Supporting The Public Sector of Malawi



Primary education is identified as central to Malawi meeting its Millennium Development Goals. The government has been appealing to the community, faith organisations, alumni and the private sector for investment. Public spending on education was 5.4 per cent of GDP in 2011. There are eight years of compulsory education starting at the age of six. Some 51 per cent of pupils complete primary school (2010). Private schools include Kamuzu Academy, Saint Andrews and Zomba School. The University of Malawi, one of several public universities in the country, comprises Chancellor College, the College of Medicine, Bunda College of Agriculture, Kamuzu College of Nursing and Malawi Polytechnic. Emphasis is placed on vocational learning at Malawi’s universities, rather than a traditional school-university progression. The Ministry of Education, Science and Technology (MoEST) is the government agency responsible for education policy, management and development.


The public sector supplies around 60 per cent of health services, with various private associations, such as the Christian Health Association of Malawi (CHAM), commercial providers and other non-profit actors, making up the remaining 40%. Public spending on health accounted for 7% of GDP in 2012, with the population largely considered underserviced. Private companies bridge the gap in resources in rural areas. CHAM is the major and high profile actor in the private non-profit sector. The commercial health sector totals only three per cent of all health services in Malawi. Since the 1990s, the incidence of HIV/AIDS has been among the highest in the world and AIDS treatment continues to make very heavy demands on health resources. In 2012, 11% of people aged 15–49 were HIV positive. A PPP model to tackle this issue is run by the USAID-funded Lilongwe Relief Fund Trust of Malawi in partnership with the University of North Carolina and a number of other public and private partners.

The $8.2 million Safeguard the Family Project will improve maternal and child health care delivery at more than 130 clinics in Malawi to reduce mother–child transmission of HIV and reduce maternal and infant mortality. USAID will supply $4.1 million of the total figure. In 2012, the German Government donated €20 million to strengthen public–private partnerships in reproductive health. The country lacks health care professionals, having only 33 per cent of the required amount for its population.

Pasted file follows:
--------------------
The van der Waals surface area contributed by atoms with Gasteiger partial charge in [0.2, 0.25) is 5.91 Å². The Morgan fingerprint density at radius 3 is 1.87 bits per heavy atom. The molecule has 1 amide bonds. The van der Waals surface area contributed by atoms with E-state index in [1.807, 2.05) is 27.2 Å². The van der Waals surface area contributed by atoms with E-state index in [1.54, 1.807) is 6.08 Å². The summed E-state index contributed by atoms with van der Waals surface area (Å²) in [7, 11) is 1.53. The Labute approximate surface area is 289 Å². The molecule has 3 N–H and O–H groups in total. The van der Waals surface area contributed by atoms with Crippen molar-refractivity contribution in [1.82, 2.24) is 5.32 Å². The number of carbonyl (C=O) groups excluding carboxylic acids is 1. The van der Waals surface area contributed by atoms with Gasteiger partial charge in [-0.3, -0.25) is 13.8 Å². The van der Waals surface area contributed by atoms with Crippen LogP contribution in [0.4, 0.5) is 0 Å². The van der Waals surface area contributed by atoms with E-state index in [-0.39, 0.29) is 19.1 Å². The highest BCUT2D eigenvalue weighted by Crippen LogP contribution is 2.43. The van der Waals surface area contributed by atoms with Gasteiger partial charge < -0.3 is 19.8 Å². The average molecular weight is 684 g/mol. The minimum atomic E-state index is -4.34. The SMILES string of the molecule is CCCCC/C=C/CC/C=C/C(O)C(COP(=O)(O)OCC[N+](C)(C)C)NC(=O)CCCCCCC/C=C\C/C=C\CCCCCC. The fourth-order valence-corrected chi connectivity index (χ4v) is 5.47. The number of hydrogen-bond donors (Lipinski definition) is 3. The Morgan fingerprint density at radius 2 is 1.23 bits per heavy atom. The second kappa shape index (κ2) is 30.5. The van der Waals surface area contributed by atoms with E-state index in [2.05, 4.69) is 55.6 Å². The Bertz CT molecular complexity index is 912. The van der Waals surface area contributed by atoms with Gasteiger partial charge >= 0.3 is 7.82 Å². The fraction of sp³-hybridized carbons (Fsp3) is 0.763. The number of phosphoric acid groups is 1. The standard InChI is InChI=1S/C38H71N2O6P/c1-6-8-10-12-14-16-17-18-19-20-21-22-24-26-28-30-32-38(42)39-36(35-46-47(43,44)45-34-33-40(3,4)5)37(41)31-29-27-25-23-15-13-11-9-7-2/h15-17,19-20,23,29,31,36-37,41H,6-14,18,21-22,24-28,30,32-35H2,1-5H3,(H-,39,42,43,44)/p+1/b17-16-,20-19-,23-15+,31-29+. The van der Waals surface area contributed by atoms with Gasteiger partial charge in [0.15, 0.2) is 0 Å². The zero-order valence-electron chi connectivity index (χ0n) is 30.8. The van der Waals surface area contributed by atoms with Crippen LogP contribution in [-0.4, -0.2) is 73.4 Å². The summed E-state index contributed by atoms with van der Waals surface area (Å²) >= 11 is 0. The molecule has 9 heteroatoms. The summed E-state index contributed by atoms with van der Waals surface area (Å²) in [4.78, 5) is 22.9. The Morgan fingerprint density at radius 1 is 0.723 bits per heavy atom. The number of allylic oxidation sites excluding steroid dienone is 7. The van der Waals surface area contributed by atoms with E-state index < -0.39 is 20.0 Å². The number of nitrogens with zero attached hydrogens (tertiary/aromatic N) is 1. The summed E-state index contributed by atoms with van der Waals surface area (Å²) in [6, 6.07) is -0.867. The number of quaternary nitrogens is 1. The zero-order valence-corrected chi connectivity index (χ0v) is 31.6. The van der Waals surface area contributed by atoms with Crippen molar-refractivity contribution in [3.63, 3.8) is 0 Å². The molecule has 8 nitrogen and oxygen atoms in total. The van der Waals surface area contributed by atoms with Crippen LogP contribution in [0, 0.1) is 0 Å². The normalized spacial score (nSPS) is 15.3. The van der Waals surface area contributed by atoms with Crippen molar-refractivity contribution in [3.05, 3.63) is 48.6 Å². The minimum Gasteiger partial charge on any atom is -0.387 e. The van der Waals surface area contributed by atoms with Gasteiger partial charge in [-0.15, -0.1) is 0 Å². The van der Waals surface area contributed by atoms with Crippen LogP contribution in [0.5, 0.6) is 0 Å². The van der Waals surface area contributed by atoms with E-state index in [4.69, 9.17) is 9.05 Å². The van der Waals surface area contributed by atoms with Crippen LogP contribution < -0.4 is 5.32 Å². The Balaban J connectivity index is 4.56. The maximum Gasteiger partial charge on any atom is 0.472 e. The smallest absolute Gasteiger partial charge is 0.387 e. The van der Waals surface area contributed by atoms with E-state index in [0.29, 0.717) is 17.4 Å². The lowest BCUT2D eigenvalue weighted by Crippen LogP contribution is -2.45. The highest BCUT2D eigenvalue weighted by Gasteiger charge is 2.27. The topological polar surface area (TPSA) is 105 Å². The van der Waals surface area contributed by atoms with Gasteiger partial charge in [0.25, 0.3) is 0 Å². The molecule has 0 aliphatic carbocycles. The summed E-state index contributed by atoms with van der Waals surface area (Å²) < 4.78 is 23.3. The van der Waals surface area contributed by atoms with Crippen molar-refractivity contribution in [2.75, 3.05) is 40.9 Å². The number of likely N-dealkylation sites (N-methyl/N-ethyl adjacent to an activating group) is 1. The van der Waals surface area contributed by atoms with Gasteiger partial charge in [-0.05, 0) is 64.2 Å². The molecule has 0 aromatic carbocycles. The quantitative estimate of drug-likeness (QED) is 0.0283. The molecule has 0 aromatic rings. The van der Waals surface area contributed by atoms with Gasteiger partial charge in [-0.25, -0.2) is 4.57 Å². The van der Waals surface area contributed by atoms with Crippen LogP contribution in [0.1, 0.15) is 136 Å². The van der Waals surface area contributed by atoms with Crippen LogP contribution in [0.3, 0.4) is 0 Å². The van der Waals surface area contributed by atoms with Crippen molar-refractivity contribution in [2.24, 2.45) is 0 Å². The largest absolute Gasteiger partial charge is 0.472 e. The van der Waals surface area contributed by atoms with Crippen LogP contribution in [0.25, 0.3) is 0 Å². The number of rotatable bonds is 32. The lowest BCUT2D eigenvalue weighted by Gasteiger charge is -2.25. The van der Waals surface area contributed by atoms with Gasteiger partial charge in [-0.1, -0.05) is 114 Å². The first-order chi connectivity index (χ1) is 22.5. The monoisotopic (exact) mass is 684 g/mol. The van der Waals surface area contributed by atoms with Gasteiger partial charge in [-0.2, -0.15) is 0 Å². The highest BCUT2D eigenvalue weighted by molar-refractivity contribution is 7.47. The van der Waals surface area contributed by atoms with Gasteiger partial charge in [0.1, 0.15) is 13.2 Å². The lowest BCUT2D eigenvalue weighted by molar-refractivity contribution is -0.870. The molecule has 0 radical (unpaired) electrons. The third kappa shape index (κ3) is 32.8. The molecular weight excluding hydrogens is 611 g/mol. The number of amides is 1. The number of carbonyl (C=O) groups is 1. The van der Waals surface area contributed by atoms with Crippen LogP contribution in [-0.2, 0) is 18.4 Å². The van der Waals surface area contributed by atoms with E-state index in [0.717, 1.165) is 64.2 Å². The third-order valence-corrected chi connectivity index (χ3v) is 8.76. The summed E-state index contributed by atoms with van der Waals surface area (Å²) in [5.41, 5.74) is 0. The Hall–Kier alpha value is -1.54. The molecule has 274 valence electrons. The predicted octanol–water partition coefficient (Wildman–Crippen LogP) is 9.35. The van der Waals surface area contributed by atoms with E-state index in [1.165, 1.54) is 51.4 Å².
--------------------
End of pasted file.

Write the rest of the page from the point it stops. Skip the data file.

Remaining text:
Air transport, airports, inland waterways, inland ports, railways, roads, and urban public and intermodal transport have all been identified by the Malawian Government as areas which could attract private investment. Road and rail links through neighbouring countries are of vital importance to Malawi, which depends on foreign ports for most of its imports and exports. The road network extends to some 28,000 km, 19 per cent of which is paved. Road improvement is a government priority and the World Bank has been assisting in road upgrading in recent years.

Rail: A railway line runs some 700 km from the western border through Lilongwe to Blantyre and the Mozambique border in the south-east, and onward to the port of Nacala. Plans were announced in 1999 for private-sector management of Malawi Railways, leading to eventual privatisation by a consortium led by the Railway Development Corporation.

Airports: The main airports are Chileka International, Blantyre and Lilongwe International, which provide services to regional hubs and beyond. The airline industry has been subject to private investment and is a big focus for development given Malawi’s land-locked position. Air Malawi, the state-owned national airline, was liquidated in 2012 due to financial problems. The airline has since been transformed into Malawi Airlines under a public–private partnership between Ethiopian Airlines (49 per cent shareholding), the Government of Malawi (20 per cent) and other Malawian partners in early 2014. It is hoped that this will create more traffic through international route linkage. The airline will provide more competitive pricing and higher service provisions, in line with other tourism initiatives. In January 2014 it was announced that Chinese investment of $250 million has been earmarked to fund the construction of Chileka International Airport in Blantyre through a public–private partnership.